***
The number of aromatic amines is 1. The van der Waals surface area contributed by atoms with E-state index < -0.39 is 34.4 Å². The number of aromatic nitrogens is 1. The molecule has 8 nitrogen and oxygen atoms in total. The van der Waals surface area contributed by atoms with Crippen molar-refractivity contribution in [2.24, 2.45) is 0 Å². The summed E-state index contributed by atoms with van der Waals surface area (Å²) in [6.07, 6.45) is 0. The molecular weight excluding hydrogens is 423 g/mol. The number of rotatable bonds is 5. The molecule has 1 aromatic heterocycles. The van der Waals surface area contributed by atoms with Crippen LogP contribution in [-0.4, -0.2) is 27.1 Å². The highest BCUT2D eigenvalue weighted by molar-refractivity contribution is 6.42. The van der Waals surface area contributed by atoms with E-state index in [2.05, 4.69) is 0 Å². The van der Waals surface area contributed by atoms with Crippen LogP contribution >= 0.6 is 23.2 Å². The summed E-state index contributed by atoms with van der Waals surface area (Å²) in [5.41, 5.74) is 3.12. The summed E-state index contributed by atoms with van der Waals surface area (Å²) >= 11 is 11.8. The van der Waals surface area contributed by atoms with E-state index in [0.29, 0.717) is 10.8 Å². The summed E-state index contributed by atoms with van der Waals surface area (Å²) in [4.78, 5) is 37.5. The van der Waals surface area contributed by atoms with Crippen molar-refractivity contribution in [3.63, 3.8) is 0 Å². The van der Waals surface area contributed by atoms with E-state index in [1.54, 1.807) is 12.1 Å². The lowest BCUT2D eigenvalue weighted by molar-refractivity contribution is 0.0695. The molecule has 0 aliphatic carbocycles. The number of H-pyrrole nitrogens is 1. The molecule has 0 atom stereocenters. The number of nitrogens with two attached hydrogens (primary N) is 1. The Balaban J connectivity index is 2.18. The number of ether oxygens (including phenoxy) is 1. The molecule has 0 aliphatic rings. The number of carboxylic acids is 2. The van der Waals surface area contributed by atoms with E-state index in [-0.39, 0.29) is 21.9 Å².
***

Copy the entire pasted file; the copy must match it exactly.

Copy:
The number of aromatic amines is 1. The van der Waals surface area contributed by atoms with E-state index < -0.39 is 34.4 Å². The number of aromatic nitrogens is 1. The molecule has 8 nitrogen and oxygen atoms in total. The van der Waals surface area contributed by atoms with Crippen molar-refractivity contribution in [2.24, 2.45) is 0 Å². The summed E-state index contributed by atoms with van der Waals surface area (Å²) in [6.07, 6.45) is 0. The molecular weight excluding hydrogens is 423 g/mol. The number of rotatable bonds is 5. The molecule has 1 aromatic heterocycles. The van der Waals surface area contributed by atoms with Crippen LogP contribution in [-0.4, -0.2) is 27.1 Å². The highest BCUT2D eigenvalue weighted by molar-refractivity contribution is 6.42. The van der Waals surface area contributed by atoms with E-state index in [2.05, 4.69) is 0 Å². The van der Waals surface area contributed by atoms with Crippen LogP contribution >= 0.6 is 23.2 Å². The summed E-state index contributed by atoms with van der Waals surface area (Å²) in [5.41, 5.74) is 3.12. The summed E-state index contributed by atoms with van der Waals surface area (Å²) >= 11 is 11.8. The van der Waals surface area contributed by atoms with E-state index in [0.29, 0.717) is 10.8 Å². The summed E-state index contributed by atoms with van der Waals surface area (Å²) in [4.78, 5) is 37.5. The van der Waals surface area contributed by atoms with Crippen molar-refractivity contribution in [3.63, 3.8) is 0 Å². The van der Waals surface area contributed by atoms with E-state index in [1.54, 1.807) is 12.1 Å². The lowest BCUT2D eigenvalue weighted by molar-refractivity contribution is 0.0695. The molecule has 0 aliphatic carbocycles. The number of H-pyrrole nitrogens is 1. The molecule has 0 atom stereocenters. The number of nitrogens with two attached hydrogens (primary N) is 1. The Balaban J connectivity index is 2.18. The number of ether oxygens (including phenoxy) is 1. The molecule has 0 aliphatic rings. The number of carboxylic acids is 2. The van der Waals surface area contributed by atoms with E-state index in [-0.39, 0.29) is 21.9 Å².